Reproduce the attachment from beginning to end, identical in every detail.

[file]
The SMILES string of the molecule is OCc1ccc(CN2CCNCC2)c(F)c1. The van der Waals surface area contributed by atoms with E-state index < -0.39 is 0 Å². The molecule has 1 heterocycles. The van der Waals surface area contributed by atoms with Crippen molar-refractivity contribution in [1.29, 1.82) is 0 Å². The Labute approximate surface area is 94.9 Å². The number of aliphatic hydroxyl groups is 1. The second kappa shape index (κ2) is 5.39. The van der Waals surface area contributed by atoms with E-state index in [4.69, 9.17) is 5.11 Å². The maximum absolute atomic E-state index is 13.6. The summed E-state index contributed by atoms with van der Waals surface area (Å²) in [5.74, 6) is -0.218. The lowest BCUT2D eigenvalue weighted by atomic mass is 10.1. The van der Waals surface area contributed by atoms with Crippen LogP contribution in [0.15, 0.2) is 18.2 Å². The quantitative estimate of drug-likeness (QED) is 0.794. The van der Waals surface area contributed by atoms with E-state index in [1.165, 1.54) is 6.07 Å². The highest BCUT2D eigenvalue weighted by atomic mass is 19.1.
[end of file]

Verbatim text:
The SMILES string of the molecule is OCc1ccc(CN2CCNCC2)c(F)c1. The van der Waals surface area contributed by atoms with E-state index < -0.39 is 0 Å². The molecule has 1 heterocycles. The van der Waals surface area contributed by atoms with Crippen molar-refractivity contribution in [1.29, 1.82) is 0 Å². The Labute approximate surface area is 94.9 Å². The number of aliphatic hydroxyl groups is 1. The second kappa shape index (κ2) is 5.39. The van der Waals surface area contributed by atoms with E-state index in [4.69, 9.17) is 5.11 Å². The maximum absolute atomic E-state index is 13.6. The summed E-state index contributed by atoms with van der Waals surface area (Å²) in [5.74, 6) is -0.218. The lowest BCUT2D eigenvalue weighted by atomic mass is 10.1. The van der Waals surface area contributed by atoms with Crippen LogP contribution in [0.15, 0.2) is 18.2 Å². The quantitative estimate of drug-likeness (QED) is 0.794. The van der Waals surface area contributed by atoms with E-state index in [1.165, 1.54) is 6.07 Å². The highest BCUT2D eigenvalue weighted by atomic mass is 19.1.